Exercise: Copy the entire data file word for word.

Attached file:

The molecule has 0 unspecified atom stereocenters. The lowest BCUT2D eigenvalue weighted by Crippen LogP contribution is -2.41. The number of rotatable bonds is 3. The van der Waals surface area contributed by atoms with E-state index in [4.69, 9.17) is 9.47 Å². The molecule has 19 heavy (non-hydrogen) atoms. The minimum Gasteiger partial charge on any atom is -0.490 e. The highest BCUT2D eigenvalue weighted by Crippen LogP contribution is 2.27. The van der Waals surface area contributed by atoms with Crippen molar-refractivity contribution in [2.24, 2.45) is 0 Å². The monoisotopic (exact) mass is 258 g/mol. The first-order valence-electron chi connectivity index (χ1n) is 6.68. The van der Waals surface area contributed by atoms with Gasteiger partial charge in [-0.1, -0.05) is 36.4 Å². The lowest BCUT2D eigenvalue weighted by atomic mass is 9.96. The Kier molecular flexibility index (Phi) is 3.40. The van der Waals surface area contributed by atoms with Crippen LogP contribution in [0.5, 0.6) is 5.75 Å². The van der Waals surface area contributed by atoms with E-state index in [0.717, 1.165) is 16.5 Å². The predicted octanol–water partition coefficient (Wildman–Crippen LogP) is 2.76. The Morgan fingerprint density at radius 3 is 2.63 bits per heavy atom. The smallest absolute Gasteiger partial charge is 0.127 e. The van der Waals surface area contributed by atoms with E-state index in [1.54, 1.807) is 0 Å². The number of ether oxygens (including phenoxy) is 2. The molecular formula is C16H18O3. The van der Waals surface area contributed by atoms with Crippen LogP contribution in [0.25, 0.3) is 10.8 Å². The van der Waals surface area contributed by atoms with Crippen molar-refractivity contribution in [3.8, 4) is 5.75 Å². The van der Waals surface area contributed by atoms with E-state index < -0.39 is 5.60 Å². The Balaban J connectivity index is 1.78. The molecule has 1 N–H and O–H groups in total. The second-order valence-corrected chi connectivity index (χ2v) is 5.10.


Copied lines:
The molecule has 0 unspecified atom stereocenters. The lowest BCUT2D eigenvalue weighted by Crippen LogP contribution is -2.41. The number of rotatable bonds is 3. The van der Waals surface area contributed by atoms with E-state index in [4.69, 9.17) is 9.47 Å². The molecule has 19 heavy (non-hydrogen) atoms. The minimum Gasteiger partial charge on any atom is -0.490 e. The highest BCUT2D eigenvalue weighted by Crippen LogP contribution is 2.27. The van der Waals surface area contributed by atoms with Crippen molar-refractivity contribution in [2.24, 2.45) is 0 Å². The monoisotopic (exact) mass is 258 g/mol. The first-order valence-electron chi connectivity index (χ1n) is 6.68. The van der Waals surface area contributed by atoms with Gasteiger partial charge in [-0.1, -0.05) is 36.4 Å². The lowest BCUT2D eigenvalue weighted by atomic mass is 9.96. The Kier molecular flexibility index (Phi) is 3.40. The van der Waals surface area contributed by atoms with Crippen LogP contribution in [0.5, 0.6) is 5.75 Å². The van der Waals surface area contributed by atoms with E-state index in [0.717, 1.165) is 16.5 Å². The predicted octanol–water partition coefficient (Wildman–Crippen LogP) is 2.76. The Morgan fingerprint density at radius 3 is 2.63 bits per heavy atom. The smallest absolute Gasteiger partial charge is 0.127 e. The van der Waals surface area contributed by atoms with E-state index in [1.54, 1.807) is 0 Å². The number of ether oxygens (including phenoxy) is 2. The molecular formula is C16H18O3. The van der Waals surface area contributed by atoms with Crippen LogP contribution in [0.25, 0.3) is 10.8 Å². The van der Waals surface area contributed by atoms with Crippen molar-refractivity contribution in [3.8, 4) is 5.75 Å². The van der Waals surface area contributed by atoms with E-state index < -0.39 is 5.60 Å². The Balaban J connectivity index is 1.78. The molecule has 1 N–H and O–H groups in total. The second-order valence-corrected chi connectivity index (χ2v) is 5.10.